My mind went all over the place when I read this question. Firstly, I overlooked the clarification of ‘in a book’ and thought of ‘Stars Hollow’ from Gilmore Girls. Damn, how I love Gilmore Girls. I’m going to put that one down to the fact that I am currently rewatching the series and personally highly relate to Rory Gilmore. But, upon rereading the question, I was obviously reminded that Gilmore Girls is a show, not a book, so that answer simply wouldn’t suffice in the slightest.
Look, I’ll be the first to admit that I’m not a big fan of poetry. Despite loving studying certain aspects of literature throughout my education and having fun exploring different genres, poetry isn’t something that’s ever necessarily caught my eye. Some poems take me off guard completely and I fall in love with them, but, most of the time, the genre goes overlooked by me. Therefore, I was hesitant to take on the request to review the poetry collection ‘Unrequited’ when the author approached me and asked me to do so. Though, I threw caution to the wind in the hopes of expanding my reading experience and decided to take on the book anyway.
When I firstly received an email inquiring as to whether I’d be interested to review this book, I admit that I was rather wary of taking it on. This is not due to the book not sounding appealing but, more so, due to the fact that I personally don’t have all that much interest in short stories. When I get involved in a story, I like to be able to take time to immerse myself and get lost in the narrative as the world, the story, and the characters develop around me. Therefore, I didn’t know how good I would be at judging a collection of shorts as I don’t have much experience with it. Though I accepted the request as somewhat of a challenge to myself and I’m glad I did as the collection made for an easy, fun read which was better than expected.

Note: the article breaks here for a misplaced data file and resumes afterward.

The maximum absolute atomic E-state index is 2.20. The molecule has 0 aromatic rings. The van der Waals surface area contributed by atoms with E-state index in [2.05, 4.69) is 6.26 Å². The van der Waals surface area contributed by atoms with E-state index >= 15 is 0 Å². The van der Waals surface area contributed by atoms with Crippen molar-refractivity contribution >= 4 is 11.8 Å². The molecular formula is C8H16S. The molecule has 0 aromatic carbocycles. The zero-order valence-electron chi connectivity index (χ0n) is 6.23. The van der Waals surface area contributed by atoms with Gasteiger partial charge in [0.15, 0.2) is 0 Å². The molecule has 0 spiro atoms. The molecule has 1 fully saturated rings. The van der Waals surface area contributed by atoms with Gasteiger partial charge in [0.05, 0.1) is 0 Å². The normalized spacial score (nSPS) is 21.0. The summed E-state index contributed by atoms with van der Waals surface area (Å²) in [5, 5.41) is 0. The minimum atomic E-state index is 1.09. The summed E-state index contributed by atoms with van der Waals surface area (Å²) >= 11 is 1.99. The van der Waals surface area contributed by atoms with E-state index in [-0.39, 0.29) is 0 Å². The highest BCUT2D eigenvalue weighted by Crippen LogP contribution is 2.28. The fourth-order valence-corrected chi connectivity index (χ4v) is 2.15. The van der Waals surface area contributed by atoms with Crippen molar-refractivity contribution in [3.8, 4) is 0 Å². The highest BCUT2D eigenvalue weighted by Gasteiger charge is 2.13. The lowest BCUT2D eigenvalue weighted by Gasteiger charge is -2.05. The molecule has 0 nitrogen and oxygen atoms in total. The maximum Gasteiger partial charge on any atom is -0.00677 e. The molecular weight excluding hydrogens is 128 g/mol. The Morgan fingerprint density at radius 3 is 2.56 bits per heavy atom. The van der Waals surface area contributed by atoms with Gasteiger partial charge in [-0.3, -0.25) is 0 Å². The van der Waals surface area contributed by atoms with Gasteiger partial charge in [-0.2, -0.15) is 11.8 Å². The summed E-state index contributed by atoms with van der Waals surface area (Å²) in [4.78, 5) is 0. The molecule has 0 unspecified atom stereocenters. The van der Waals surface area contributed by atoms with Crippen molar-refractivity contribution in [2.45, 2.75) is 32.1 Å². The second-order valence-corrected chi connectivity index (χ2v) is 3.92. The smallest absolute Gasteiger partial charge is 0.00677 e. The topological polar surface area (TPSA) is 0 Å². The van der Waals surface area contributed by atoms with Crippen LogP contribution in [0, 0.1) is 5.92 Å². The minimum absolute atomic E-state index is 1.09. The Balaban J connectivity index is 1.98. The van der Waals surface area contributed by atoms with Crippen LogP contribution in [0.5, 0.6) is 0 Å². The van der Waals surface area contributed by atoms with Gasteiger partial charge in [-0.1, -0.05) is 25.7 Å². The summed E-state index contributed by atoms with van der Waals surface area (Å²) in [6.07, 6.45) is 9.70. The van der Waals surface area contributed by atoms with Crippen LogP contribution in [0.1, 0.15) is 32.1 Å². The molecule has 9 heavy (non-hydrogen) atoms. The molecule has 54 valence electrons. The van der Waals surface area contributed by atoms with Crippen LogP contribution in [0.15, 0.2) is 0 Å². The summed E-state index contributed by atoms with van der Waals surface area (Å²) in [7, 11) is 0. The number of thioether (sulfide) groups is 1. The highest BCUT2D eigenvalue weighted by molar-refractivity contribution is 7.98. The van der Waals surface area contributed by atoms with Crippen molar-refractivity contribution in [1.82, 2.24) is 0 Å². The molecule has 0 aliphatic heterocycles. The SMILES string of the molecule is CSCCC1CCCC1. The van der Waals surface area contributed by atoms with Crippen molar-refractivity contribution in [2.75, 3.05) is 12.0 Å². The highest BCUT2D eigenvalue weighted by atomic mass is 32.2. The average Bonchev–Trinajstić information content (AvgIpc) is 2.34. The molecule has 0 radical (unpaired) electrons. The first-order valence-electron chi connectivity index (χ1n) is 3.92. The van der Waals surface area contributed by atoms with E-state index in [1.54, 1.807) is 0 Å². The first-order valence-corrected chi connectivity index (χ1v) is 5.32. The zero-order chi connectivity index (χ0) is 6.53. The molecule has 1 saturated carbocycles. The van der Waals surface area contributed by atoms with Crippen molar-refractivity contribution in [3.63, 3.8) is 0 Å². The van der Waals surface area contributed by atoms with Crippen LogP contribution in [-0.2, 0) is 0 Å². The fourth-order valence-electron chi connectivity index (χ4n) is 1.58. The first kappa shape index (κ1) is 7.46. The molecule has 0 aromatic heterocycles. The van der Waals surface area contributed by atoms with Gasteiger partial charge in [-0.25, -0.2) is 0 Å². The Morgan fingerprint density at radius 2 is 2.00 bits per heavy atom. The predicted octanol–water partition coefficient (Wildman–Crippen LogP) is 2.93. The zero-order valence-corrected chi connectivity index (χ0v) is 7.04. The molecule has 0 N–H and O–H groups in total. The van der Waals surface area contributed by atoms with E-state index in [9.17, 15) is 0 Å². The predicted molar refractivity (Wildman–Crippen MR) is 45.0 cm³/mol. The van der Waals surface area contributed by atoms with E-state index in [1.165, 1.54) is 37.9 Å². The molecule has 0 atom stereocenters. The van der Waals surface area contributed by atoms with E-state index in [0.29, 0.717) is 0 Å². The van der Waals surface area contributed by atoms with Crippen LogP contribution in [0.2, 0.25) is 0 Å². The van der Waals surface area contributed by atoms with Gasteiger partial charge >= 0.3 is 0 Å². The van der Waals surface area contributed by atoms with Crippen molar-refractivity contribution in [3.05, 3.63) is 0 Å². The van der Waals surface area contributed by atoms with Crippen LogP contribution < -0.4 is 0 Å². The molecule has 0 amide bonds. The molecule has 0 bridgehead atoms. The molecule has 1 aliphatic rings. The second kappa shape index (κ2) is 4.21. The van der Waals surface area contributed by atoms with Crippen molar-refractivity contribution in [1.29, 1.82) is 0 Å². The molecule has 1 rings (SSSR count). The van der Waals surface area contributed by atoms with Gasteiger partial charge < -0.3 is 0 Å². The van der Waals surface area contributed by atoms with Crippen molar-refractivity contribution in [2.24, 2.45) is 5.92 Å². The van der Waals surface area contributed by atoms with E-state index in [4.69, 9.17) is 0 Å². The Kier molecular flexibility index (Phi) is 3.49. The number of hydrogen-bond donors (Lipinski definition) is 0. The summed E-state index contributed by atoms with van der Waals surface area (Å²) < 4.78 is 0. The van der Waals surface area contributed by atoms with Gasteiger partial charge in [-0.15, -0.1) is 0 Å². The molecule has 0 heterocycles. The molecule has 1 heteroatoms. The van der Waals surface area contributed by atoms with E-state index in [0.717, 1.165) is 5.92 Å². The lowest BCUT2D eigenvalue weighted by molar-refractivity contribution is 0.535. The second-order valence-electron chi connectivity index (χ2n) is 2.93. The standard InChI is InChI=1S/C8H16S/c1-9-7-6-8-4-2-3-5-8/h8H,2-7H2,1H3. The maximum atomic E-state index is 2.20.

I was offered a free digital copy of this book by Russell Brooks in return for an honest review. When reading through the provided synopsis in the review request, I had suspected that the story was going to be quite thrilling and generally rather riveting. Even though the story is based around a fictional premise, it’s quite a real threat at the same time – especially when you consider the advancements that technology and science have made in the last couple decades. Admittedly, I didn’t think it was all that much of an original premise at first because it has been looked into and done before. Though I wanted to see how this book had been constructed and how it has it’s own specific take on the premise, so I gave it a shot despite being hesitant of the potential repetition it may hold.
This is definitely a very relevant question for the state of my blog at the moment as I’ve early recently started putting myself out there and offering book reviews. Not going to lie, I did find myself rather taken aback by the number of messages I received so quick, but this was a good thing! It motivated me further and gave me that sense of purpose. It was quite daunting as I get anxious when contacting new people, but it was a real surprise all the same. Since I’m such an avid reader and endlessly tire my family with how quick I can get through a book, I’m always open to considering new books to read. This means that I find myself accepting book requests when I still have another ten books to get through and read. I’m not sure what my quota is and I have yet to hit it; I’ve got to actually consider how many ‘books to review’ I can handle at one time. Though I hate passing up books because I don’t want to risk missing out on experiencing new talent or a new story.